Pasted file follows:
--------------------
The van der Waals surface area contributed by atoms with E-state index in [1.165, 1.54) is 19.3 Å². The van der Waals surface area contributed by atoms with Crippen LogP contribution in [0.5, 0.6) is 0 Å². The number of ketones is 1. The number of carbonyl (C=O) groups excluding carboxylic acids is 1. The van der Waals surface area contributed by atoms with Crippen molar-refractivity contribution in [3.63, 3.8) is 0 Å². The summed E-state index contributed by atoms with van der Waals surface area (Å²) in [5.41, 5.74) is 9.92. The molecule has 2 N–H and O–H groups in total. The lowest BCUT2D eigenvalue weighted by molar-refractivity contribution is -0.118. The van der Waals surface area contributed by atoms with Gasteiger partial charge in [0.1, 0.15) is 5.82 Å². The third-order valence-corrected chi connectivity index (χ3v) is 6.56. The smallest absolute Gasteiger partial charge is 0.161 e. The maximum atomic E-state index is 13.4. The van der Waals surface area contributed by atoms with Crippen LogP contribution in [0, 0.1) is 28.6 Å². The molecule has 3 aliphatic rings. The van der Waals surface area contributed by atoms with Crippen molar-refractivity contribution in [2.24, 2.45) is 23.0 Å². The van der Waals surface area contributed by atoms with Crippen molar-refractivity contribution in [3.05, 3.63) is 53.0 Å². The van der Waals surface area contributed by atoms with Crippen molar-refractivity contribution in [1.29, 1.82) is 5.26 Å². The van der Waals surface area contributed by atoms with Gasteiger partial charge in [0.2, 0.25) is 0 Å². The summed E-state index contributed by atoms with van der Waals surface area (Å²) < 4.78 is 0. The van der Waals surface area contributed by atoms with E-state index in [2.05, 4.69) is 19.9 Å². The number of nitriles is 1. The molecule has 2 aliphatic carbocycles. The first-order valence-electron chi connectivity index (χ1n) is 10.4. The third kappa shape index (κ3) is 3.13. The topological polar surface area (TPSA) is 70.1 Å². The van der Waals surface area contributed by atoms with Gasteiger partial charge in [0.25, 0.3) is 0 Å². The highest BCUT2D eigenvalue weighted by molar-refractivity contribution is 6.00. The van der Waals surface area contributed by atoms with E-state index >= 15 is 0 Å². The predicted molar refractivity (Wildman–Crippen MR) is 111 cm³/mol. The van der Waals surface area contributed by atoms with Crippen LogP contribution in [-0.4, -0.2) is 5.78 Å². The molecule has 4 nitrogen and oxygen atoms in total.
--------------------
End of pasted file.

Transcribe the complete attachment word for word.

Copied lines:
The van der Waals surface area contributed by atoms with E-state index in [1.165, 1.54) is 19.3 Å². The van der Waals surface area contributed by atoms with Crippen LogP contribution in [0.5, 0.6) is 0 Å². The number of ketones is 1. The number of carbonyl (C=O) groups excluding carboxylic acids is 1. The van der Waals surface area contributed by atoms with Crippen molar-refractivity contribution in [3.63, 3.8) is 0 Å². The summed E-state index contributed by atoms with van der Waals surface area (Å²) in [5.41, 5.74) is 9.92. The molecule has 2 N–H and O–H groups in total. The lowest BCUT2D eigenvalue weighted by molar-refractivity contribution is -0.118. The van der Waals surface area contributed by atoms with Gasteiger partial charge in [0.1, 0.15) is 5.82 Å². The third-order valence-corrected chi connectivity index (χ3v) is 6.56. The smallest absolute Gasteiger partial charge is 0.161 e. The maximum atomic E-state index is 13.4. The van der Waals surface area contributed by atoms with Crippen LogP contribution in [0, 0.1) is 28.6 Å². The molecule has 3 aliphatic rings. The van der Waals surface area contributed by atoms with Crippen molar-refractivity contribution in [2.24, 2.45) is 23.0 Å². The van der Waals surface area contributed by atoms with Crippen molar-refractivity contribution in [3.05, 3.63) is 53.0 Å². The van der Waals surface area contributed by atoms with Crippen molar-refractivity contribution in [1.29, 1.82) is 5.26 Å². The van der Waals surface area contributed by atoms with Gasteiger partial charge in [0.2, 0.25) is 0 Å². The summed E-state index contributed by atoms with van der Waals surface area (Å²) < 4.78 is 0. The van der Waals surface area contributed by atoms with E-state index in [2.05, 4.69) is 19.9 Å². The number of nitriles is 1. The molecule has 2 aliphatic carbocycles. The first-order valence-electron chi connectivity index (χ1n) is 10.4. The third kappa shape index (κ3) is 3.13. The topological polar surface area (TPSA) is 70.1 Å². The van der Waals surface area contributed by atoms with Gasteiger partial charge in [0.25, 0.3) is 0 Å². The highest BCUT2D eigenvalue weighted by molar-refractivity contribution is 6.00. The van der Waals surface area contributed by atoms with E-state index >= 15 is 0 Å². The predicted molar refractivity (Wildman–Crippen MR) is 111 cm³/mol. The van der Waals surface area contributed by atoms with Crippen LogP contribution in [-0.4, -0.2) is 5.78 Å². The molecule has 4 nitrogen and oxygen atoms in total.